Making the most of Kalanchoes

by Charlotte.Barnes on September 8, 2010

Not a plant often found at the top of most people’s wish list, the Kalanchoe is in fact so commonplace that it’s easy to forget what a great little trouper it is. Almost indestructible, it will flower tirelessly for weeks, needs little care and is at home almost anywhere.

This doesn’t mean it should be looked down on or ignored – it deserves a place of its own, particularly at times of the year when other flowering house plants are a little thin on the ground.

Did you know?

  • Kalanchoes are number two in the Dutch top 10 best sellers list.
  • There are more than 200 species
  • They are poisonous to cats

Kalanchoe care

They need minimum maintenance – water about once a week in the summer, but they will put up with less. Let the surface dry out between watering and keep them almost dry in the winter.

They are quite happy outside in the summer, but are not frost hardy. When they are inside, they like a bright and sunny position. There’s no need to spray them, but feed about once a fortnight in the summer.

The succulent leaves are attractive on their own. So when the plant finishes flowering cut the dead heads off and give a gentle spray of leaf shine. It’ll be like a whole new plant.

How to use them

Give your kitchen a makeover with this vibrant orange casserole dish filled with equally bright flowers, a great gift for a new home.

In tune with the seasons, these white Kalanchoes have been planted into a simple ceramic bowl elegantly draped with a branch of autumnal beech leaves.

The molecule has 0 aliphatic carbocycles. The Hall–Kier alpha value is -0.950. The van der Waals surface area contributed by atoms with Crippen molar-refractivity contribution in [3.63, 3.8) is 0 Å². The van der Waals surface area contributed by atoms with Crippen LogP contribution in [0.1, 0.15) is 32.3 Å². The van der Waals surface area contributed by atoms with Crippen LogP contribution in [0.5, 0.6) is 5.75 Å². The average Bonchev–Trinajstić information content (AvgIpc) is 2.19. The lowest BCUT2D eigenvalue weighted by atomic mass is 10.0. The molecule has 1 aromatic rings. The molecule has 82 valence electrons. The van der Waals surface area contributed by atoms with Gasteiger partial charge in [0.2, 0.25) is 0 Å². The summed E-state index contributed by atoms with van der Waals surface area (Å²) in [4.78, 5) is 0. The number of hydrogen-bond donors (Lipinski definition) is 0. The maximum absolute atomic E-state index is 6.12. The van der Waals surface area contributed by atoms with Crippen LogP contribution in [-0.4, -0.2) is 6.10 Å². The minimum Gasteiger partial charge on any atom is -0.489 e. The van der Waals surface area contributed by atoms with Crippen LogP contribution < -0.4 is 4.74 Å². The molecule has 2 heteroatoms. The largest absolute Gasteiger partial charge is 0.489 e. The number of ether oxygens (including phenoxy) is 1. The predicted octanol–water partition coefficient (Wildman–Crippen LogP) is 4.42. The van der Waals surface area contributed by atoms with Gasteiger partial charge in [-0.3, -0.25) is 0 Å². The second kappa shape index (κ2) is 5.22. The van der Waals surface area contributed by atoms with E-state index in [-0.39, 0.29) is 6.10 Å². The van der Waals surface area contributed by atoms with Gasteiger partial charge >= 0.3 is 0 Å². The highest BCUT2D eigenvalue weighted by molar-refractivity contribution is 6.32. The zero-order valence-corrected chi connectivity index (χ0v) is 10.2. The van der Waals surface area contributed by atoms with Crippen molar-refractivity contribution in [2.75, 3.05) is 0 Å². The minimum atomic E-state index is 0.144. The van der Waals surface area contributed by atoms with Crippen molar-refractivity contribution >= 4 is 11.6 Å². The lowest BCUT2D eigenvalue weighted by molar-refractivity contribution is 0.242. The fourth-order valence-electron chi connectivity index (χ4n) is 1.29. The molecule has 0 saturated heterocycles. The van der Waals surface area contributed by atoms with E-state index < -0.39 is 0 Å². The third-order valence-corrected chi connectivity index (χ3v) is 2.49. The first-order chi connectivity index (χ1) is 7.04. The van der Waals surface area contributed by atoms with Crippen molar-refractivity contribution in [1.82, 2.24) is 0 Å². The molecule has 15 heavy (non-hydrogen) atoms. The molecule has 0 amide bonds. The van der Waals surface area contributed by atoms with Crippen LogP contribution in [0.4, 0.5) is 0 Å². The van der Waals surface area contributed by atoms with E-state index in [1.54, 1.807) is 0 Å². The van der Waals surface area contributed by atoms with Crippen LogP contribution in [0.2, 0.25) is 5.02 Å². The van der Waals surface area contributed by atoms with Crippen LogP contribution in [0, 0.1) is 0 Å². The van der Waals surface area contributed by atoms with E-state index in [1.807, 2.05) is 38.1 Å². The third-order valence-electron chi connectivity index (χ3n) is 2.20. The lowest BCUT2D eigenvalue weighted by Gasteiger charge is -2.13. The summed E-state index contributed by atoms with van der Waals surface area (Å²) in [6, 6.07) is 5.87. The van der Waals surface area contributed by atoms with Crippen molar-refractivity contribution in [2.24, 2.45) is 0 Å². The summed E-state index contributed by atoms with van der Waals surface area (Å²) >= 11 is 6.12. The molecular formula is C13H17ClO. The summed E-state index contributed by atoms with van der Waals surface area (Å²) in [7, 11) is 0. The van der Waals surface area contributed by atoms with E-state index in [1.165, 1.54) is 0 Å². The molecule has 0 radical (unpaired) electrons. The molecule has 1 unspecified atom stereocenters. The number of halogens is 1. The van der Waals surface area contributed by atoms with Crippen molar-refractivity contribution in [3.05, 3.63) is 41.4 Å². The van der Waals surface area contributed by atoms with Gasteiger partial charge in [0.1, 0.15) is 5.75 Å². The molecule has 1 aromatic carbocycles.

For something a little more subtle, try bright pink Kalanchoes in stonewashed pots. They make ideal decorations for early autumn barbecues.

Clean cut, delicate pink shades look elegant in a plain white rectangular container.

Who says that Kalanchoes are old fashioned? Fiery red plants in a sleek pot that would not look out of place in any modern office.

Transfer a tray of mini Kalanchoes into a metal container to add a little designer touch.

Visit your local florist to find the Kalanchoe perfect for your home.

You can get our blog posts delivered for free by email - simply add your email address to the box below or alternatively grab the RSS feed.

Don't forget to follow Interflora on Twitter

Charlotte Barnes

Post category: Care Tips, Knowledge  

{ 1 comment… read it below or add one }

Flower Delivery in Toronto 16 Sep 2010 at 6:40 pm

All of the kalanchoes are members of the Crassulaceae family. This means they are relatives of the jade plant.

Please Leave a Comment

You can use these HTML tags and attributes: <a href=""> <b> <blockquote> <code> <em> <i> <strike> <strong>